Brandy Jensen, The Outline’s associate editor, has made a lot of mistakes in her life. Has she learned from them and become a wiser person as a result? Hahaha oh gosh no. But it does leave her uniquely qualified to tell you what not to do — because she’s probably done it.
My family has always been close, through some great times and some hard ones, but recently, and much to my surprise, my oldest brother has decided that our closeness is actually toxic and co-dependent.
More specifically, he began therapy a while ago to work through some general anxiety and childhood stuff. This is great! I love therapy and I think everyone should probably go at some point. However, what my brother seems to have learned from therapy is that he needs to “set healthy boundaries” with our stepmom (who raised us from a very young age and whom we consider our mother).
While I concede our mom can be a bit draining at times, she is by no means an overbearing monster. Since our father passed away her health has declined, and all the siblings have pitched in equally to help care for her. But what my brother’s “healthy boundaries” look like in practice is basically… a slow ghosting of our family.
This has gone beyond his relationship with our mom to include bailing on birthdays, ignoring invitations to make plans, passing on the holidays entirely. On the one hand, I get it, because I too believe in healthy boundaries — but I can’t help but feel that this is a bit selfish and unfair. Almost every time I talk to my mom she asks if I’ve heard from him or mentions that she left him a voicemail but never heard back.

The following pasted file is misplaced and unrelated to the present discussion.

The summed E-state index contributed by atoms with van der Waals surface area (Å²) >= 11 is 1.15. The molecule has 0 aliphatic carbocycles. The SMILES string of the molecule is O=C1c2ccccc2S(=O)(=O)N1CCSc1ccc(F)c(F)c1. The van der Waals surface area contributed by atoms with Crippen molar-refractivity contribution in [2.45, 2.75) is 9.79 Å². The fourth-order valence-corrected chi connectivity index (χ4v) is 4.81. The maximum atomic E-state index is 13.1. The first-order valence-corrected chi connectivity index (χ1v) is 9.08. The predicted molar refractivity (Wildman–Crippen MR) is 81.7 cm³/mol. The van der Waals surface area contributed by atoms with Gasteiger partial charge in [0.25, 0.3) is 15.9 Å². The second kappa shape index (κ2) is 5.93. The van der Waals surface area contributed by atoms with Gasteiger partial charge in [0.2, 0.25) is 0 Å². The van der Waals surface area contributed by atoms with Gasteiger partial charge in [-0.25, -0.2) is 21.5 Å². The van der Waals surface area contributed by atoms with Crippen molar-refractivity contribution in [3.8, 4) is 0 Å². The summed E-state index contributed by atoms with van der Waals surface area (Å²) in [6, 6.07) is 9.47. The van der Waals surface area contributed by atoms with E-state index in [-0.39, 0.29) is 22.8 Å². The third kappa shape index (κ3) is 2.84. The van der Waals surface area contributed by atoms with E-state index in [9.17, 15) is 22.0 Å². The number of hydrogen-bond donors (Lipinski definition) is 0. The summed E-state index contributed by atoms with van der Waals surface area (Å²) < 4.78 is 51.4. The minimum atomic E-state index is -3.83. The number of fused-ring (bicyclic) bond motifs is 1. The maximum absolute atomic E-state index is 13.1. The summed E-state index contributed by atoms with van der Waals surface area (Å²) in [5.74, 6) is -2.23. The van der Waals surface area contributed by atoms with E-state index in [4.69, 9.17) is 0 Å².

I wouldn't ever fault anyone for learning how to stand up for whatever it is they need, but... is there a line that has been crossed here? Because it seems like my brother’s self-actualization is making things worse for the rest of us. So my question is: do I have to respect someone's journey/“self-care” process if the impact of it on other people is kind of hurtful at times? What's the balance between someone standing up for themselves vs. boxing everyone else out? Alternatively: am I actually the jerk in this scenario, someone who disrespects others’ boundaries/process and expects too much from everyone? I don't know what’s real!
Of all the things likely to send me to an early grave — smoking, drinking, reading Twitter while crossing the street — the most likely of all is that I will die of an aneurysm after seeing one too many people mistake selfishness for “self-care.” While the broad acceptance of the benefits of therapy are a definite boon for society, this has also unleashed the phenomenon of assholes using the language of therapy to justify their worst impulses. I’ve written about this before and will continue to write about it because It is a scourge upon the world and needs to be eradicated from our culture.